Ro'n i'n mynd can be either "I was going" or "I used to go".
Ro'n i'n arfer mynd is only "I used to go".
Arfer means "habit, custom" so it's like saying "I habitually went".
I put 'Yes, I was used to going there', but I'm not sure why it was wrong.
"I used to" and "I was used to" aren't the same thing in English.
"I used to" means "I habitually did" e.g. "I used to walk to school; I used to enjoy playing football; I used to go on holiday to the beach" etc.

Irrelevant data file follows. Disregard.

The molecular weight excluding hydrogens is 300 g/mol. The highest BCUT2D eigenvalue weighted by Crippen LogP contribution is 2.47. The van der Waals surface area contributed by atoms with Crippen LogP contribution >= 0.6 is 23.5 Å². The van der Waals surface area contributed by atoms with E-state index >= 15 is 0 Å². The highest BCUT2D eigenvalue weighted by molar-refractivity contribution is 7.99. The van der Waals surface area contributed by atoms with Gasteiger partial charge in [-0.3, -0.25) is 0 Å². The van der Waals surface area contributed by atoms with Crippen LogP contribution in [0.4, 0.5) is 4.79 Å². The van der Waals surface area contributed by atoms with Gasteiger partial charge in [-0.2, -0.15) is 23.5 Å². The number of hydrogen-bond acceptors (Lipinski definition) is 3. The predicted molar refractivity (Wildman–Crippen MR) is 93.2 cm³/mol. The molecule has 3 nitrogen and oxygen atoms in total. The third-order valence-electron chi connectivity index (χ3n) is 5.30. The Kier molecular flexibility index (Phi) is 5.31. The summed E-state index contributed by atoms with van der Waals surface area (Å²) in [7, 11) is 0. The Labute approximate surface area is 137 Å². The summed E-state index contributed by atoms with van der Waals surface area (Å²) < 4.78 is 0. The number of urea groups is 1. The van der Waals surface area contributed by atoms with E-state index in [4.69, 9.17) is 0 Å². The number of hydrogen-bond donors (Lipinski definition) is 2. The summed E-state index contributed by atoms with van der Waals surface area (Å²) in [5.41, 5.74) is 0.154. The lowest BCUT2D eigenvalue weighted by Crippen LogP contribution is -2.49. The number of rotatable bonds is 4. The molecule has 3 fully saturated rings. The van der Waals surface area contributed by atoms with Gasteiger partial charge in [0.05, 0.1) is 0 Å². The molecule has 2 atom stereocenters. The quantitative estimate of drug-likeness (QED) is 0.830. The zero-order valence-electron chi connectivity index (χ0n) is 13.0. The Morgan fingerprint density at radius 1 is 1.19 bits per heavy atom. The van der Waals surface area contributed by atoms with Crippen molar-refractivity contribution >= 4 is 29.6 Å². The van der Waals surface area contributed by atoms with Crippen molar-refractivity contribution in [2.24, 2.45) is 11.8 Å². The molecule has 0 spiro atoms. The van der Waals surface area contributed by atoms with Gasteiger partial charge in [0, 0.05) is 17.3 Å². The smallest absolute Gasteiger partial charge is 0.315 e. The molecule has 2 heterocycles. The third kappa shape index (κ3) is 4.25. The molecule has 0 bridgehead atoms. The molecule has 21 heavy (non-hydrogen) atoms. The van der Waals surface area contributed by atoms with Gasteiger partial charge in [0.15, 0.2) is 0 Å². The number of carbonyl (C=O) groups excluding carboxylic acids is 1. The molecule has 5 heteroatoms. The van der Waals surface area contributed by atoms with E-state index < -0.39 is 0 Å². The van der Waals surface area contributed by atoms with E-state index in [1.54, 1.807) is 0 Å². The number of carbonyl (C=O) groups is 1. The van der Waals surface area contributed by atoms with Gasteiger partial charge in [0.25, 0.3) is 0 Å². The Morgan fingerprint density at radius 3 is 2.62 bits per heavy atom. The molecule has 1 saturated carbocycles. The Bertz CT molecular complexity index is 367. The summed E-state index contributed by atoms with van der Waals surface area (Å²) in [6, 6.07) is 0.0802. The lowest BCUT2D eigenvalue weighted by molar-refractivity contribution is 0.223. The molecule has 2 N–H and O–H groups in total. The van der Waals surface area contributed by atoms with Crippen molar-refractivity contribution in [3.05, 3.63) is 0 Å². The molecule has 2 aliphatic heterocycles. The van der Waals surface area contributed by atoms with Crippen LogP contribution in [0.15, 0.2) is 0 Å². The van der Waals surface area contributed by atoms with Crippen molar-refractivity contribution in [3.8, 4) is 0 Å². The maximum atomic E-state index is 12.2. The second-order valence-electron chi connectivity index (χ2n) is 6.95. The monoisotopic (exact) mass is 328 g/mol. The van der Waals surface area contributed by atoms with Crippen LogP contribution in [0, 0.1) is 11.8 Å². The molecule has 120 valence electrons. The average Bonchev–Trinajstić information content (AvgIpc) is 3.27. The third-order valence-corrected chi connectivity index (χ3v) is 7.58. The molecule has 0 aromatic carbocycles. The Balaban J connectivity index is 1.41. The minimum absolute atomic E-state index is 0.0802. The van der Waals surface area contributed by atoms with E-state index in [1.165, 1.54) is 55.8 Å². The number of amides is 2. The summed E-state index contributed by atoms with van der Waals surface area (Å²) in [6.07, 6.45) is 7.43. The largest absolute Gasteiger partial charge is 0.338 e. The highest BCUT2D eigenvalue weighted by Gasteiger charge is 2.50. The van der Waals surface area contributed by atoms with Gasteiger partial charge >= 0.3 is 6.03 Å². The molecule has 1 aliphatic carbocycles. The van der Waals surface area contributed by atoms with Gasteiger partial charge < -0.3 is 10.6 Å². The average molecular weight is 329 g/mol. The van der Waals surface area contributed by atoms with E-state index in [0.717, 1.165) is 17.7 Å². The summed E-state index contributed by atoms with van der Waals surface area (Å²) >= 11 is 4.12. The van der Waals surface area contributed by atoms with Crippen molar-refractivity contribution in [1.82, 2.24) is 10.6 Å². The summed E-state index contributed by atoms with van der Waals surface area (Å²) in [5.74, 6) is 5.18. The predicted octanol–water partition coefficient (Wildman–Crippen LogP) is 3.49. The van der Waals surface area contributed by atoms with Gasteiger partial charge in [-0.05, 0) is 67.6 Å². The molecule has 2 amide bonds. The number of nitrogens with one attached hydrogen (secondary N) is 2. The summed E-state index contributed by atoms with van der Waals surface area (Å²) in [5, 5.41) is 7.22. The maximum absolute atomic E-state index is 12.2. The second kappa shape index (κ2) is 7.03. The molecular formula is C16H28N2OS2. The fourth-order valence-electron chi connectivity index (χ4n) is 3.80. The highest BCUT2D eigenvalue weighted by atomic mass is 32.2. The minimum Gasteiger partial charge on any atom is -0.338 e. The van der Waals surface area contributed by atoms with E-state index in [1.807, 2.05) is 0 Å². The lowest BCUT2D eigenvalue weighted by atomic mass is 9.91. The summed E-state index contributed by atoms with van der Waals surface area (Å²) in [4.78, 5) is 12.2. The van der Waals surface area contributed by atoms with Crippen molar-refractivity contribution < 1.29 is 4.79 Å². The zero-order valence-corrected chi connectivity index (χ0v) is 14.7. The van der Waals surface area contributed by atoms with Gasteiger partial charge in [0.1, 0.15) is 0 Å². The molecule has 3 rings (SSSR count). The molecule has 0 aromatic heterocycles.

"I was used to" means "I was familiar with" e.g. "I was used to the rain after living in Wales for three years; I was used to swimming long distances because I practised a lot; I was used to my husband's weird habits after a few years" etc.
Note after "used to" it's the infinitive: "I used to go/see/be" whereas after "be used to" it's the "-ing" form: "I'm used to going/seeing/being"
'Yes, I was in the habit of going there'? Rather roundabout, but 'used to' is usually contained in any imperfect, isn't it? Why would you need 'arfer'?